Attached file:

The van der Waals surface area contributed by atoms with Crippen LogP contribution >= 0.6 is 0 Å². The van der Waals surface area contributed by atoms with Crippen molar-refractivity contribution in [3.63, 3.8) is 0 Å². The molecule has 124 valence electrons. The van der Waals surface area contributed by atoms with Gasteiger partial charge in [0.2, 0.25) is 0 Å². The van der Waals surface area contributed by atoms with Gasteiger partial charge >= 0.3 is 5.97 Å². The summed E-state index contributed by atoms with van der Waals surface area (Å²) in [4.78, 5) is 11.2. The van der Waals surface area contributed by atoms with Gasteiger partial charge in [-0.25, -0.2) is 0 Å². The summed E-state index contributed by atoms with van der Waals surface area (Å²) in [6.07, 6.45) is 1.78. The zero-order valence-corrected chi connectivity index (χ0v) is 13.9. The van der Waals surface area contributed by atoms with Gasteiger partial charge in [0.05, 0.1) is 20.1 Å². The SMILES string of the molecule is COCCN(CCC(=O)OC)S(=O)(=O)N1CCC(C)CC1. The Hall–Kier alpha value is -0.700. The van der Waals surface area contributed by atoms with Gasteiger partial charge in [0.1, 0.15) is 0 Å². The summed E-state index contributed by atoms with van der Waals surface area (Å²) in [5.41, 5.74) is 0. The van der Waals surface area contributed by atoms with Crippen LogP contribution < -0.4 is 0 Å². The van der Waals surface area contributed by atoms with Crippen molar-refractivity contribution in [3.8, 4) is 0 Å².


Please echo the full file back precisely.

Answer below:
The van der Waals surface area contributed by atoms with Crippen LogP contribution >= 0.6 is 0 Å². The van der Waals surface area contributed by atoms with Crippen molar-refractivity contribution in [3.63, 3.8) is 0 Å². The molecule has 124 valence electrons. The van der Waals surface area contributed by atoms with Gasteiger partial charge in [0.2, 0.25) is 0 Å². The van der Waals surface area contributed by atoms with Gasteiger partial charge >= 0.3 is 5.97 Å². The summed E-state index contributed by atoms with van der Waals surface area (Å²) in [4.78, 5) is 11.2. The van der Waals surface area contributed by atoms with Gasteiger partial charge in [-0.25, -0.2) is 0 Å². The summed E-state index contributed by atoms with van der Waals surface area (Å²) in [6.07, 6.45) is 1.78. The zero-order valence-corrected chi connectivity index (χ0v) is 13.9. The van der Waals surface area contributed by atoms with Gasteiger partial charge in [0.05, 0.1) is 20.1 Å². The SMILES string of the molecule is COCCN(CCC(=O)OC)S(=O)(=O)N1CCC(C)CC1. The Hall–Kier alpha value is -0.700. The van der Waals surface area contributed by atoms with Gasteiger partial charge in [0.1, 0.15) is 0 Å². The summed E-state index contributed by atoms with van der Waals surface area (Å²) in [5.41, 5.74) is 0. The van der Waals surface area contributed by atoms with Crippen LogP contribution < -0.4 is 0 Å². The van der Waals surface area contributed by atoms with Crippen molar-refractivity contribution in [3.8, 4) is 0 Å².